Andrew Lindner (Skidmore) and Ryan Larson (Minnesota): The Expansion and Contraction of the Journalistic Field and American Online Citizen Journalism, 2000-2012. Yes, ma’am: Here are 21 women running U.S. media organizations now. What happens to local news when there is no local media to cover it? When all the news that fits is Trump: Great reporting is how the “failing” New York Times has answered (and benefited mightily) from the president’s attacks — but the paper’s former executive editor warns of the pitfalls of the Trump bump. You think Chris Christie's beach photos were great? Just wait until drone journalism really takes off.

Why Trump’s White House fears April Ryan, one of America’s most successful black journalists. Just how partisan is the press, and should the public be worried? Lindzi Wessel on making sense of media bias. You know who else was always impressing journalists with his newfound maturity and pragmatism? SE Cupp on why conservatives lost faith in mainstream media. Trump’s message of mistrust is sinking in, even in journalism’s new “golden age”. Adrian Brune on the new “Peace Corps” for journalists. The Internet isn’t saving local news — here’s how that’s hurting democracy. Can Fox News survive the Trump presidency? Embattled network faces lawsuits, aging viewership, new competitors.

From GQ, Ben Schreck goes inside Donald Trump’s election night war room. Scott McLemee reviews The Trump Presidency: Outsider in the Oval Office by Steven E. Schier and Todd E. Eberly. The IRS is building a safe to hold Trump’s tax returns. Trump often says he has proof for his claims — but he never comes through. Pro sports teams were once reliable patrons of Trump’s hotels — not anymore. Trump’s declining popularity is hurting his businesses. Trump’s tweets are hurting him with the voters he needs most. Aides give up on trying to control Trump’s tweets: Trump’s post on Franken allegations was the latest example of the president’s habit of using his Twitter account to draw fire, rather than deflecting it.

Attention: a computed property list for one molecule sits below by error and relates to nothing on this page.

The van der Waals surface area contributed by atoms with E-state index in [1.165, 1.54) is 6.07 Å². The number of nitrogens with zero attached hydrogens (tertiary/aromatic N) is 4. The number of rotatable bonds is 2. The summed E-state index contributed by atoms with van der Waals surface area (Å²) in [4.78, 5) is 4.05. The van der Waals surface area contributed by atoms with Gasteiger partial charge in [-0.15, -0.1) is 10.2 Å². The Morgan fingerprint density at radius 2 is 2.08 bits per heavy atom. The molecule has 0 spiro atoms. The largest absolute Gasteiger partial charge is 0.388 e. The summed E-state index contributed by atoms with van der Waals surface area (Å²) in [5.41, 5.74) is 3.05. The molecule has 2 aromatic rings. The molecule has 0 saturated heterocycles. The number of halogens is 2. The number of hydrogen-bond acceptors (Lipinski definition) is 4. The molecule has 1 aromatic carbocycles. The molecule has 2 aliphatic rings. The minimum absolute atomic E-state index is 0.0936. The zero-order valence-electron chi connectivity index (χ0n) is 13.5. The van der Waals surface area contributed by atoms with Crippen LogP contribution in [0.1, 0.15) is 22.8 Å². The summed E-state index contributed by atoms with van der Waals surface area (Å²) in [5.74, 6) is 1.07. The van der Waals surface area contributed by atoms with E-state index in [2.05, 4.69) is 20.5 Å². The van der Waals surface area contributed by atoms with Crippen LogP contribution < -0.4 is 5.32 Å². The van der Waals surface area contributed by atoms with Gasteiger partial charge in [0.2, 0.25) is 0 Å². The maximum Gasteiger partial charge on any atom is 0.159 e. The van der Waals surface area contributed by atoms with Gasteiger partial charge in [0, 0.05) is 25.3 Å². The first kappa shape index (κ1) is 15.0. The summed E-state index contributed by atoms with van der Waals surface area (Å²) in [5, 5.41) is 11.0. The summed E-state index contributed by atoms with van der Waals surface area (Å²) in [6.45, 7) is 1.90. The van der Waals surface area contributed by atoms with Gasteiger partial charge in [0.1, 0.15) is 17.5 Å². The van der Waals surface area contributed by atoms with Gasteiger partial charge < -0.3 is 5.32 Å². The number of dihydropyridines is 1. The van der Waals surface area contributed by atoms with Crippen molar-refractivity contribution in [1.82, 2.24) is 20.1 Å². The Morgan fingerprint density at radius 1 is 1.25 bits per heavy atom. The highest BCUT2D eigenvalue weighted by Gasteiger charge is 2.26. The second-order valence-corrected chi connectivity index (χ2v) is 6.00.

Is Trump getting worse, or has he always been this delusional? White House staff reportedly shows Trump positive polls to make him feel better. The best analogy to Donald Trump in 2017 is George W. Bush in 2005. Norms follow function: Maximillian Alvarez on sorting through the derangements of the Trump age.

Barry Weingast (Stanford): Adam Smith’s Constitutional Theory. Barry R. Weingast (Stanford): War, Trade, and Mercantilism: Reconciling Adam Smith’s Three Theories of the British Empire. Onur Ulas Ince (SMU): Adam Smith, Settler Colonialism, and Cosmopolitan Overstretch. Dominique Bouchet (Southern Denmark): Adam Smith, Market and Social Change: Then and Now. Maria Pia Paganelli (Trinity): 240 Years of the Wealth of Nations. Michael Emmett Brady (CSU): Adam Smith’s Wealth of Nations after 240 Years: It Is Still the Work of an Intellectual Giant Towering Heads and Shoulders Above the Benthamite Utilitarian Economists of the 18th, 19th, 20th and 21st Centuries.